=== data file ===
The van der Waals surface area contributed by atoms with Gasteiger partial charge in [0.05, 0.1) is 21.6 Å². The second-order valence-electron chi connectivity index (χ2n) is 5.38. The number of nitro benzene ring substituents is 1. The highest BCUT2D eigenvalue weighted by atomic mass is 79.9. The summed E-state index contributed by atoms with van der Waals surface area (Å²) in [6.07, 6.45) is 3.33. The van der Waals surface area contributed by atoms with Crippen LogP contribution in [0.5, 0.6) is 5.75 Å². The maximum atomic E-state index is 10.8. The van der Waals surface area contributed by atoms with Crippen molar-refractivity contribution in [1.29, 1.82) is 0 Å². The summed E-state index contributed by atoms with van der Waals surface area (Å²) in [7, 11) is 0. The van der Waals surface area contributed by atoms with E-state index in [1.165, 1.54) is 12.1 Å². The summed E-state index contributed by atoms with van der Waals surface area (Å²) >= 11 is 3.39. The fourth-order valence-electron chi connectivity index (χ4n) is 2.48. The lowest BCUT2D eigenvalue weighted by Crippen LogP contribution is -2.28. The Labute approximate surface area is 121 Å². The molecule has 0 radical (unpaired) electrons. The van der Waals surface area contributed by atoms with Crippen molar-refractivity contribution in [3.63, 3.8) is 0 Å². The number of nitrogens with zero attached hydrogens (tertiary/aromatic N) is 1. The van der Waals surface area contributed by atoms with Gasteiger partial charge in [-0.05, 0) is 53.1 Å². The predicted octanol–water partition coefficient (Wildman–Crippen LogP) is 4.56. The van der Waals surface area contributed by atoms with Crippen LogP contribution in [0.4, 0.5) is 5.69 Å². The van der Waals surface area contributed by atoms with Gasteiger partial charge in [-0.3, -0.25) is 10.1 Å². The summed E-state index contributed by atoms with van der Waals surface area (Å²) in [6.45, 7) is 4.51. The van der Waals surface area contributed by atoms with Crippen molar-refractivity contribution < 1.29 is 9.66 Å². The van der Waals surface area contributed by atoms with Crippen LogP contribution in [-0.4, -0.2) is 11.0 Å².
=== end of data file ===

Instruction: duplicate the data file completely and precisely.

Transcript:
The van der Waals surface area contributed by atoms with Gasteiger partial charge in [0.05, 0.1) is 21.6 Å². The second-order valence-electron chi connectivity index (χ2n) is 5.38. The number of nitro benzene ring substituents is 1. The highest BCUT2D eigenvalue weighted by atomic mass is 79.9. The summed E-state index contributed by atoms with van der Waals surface area (Å²) in [6.07, 6.45) is 3.33. The van der Waals surface area contributed by atoms with Crippen LogP contribution in [0.5, 0.6) is 5.75 Å². The maximum atomic E-state index is 10.8. The van der Waals surface area contributed by atoms with Crippen molar-refractivity contribution in [1.29, 1.82) is 0 Å². The summed E-state index contributed by atoms with van der Waals surface area (Å²) in [7, 11) is 0. The van der Waals surface area contributed by atoms with E-state index in [1.165, 1.54) is 12.1 Å². The summed E-state index contributed by atoms with van der Waals surface area (Å²) >= 11 is 3.39. The fourth-order valence-electron chi connectivity index (χ4n) is 2.48. The lowest BCUT2D eigenvalue weighted by Crippen LogP contribution is -2.28. The Labute approximate surface area is 121 Å². The molecule has 0 radical (unpaired) electrons. The van der Waals surface area contributed by atoms with Crippen molar-refractivity contribution in [3.63, 3.8) is 0 Å². The number of nitrogens with zero attached hydrogens (tertiary/aromatic N) is 1. The van der Waals surface area contributed by atoms with Gasteiger partial charge in [-0.05, 0) is 53.1 Å². The predicted octanol–water partition coefficient (Wildman–Crippen LogP) is 4.56. The van der Waals surface area contributed by atoms with Crippen LogP contribution in [0.4, 0.5) is 5.69 Å². The van der Waals surface area contributed by atoms with Gasteiger partial charge in [-0.3, -0.25) is 10.1 Å². The summed E-state index contributed by atoms with van der Waals surface area (Å²) in [6.45, 7) is 4.51. The van der Waals surface area contributed by atoms with Crippen molar-refractivity contribution < 1.29 is 9.66 Å². The van der Waals surface area contributed by atoms with Crippen LogP contribution in [-0.4, -0.2) is 11.0 Å².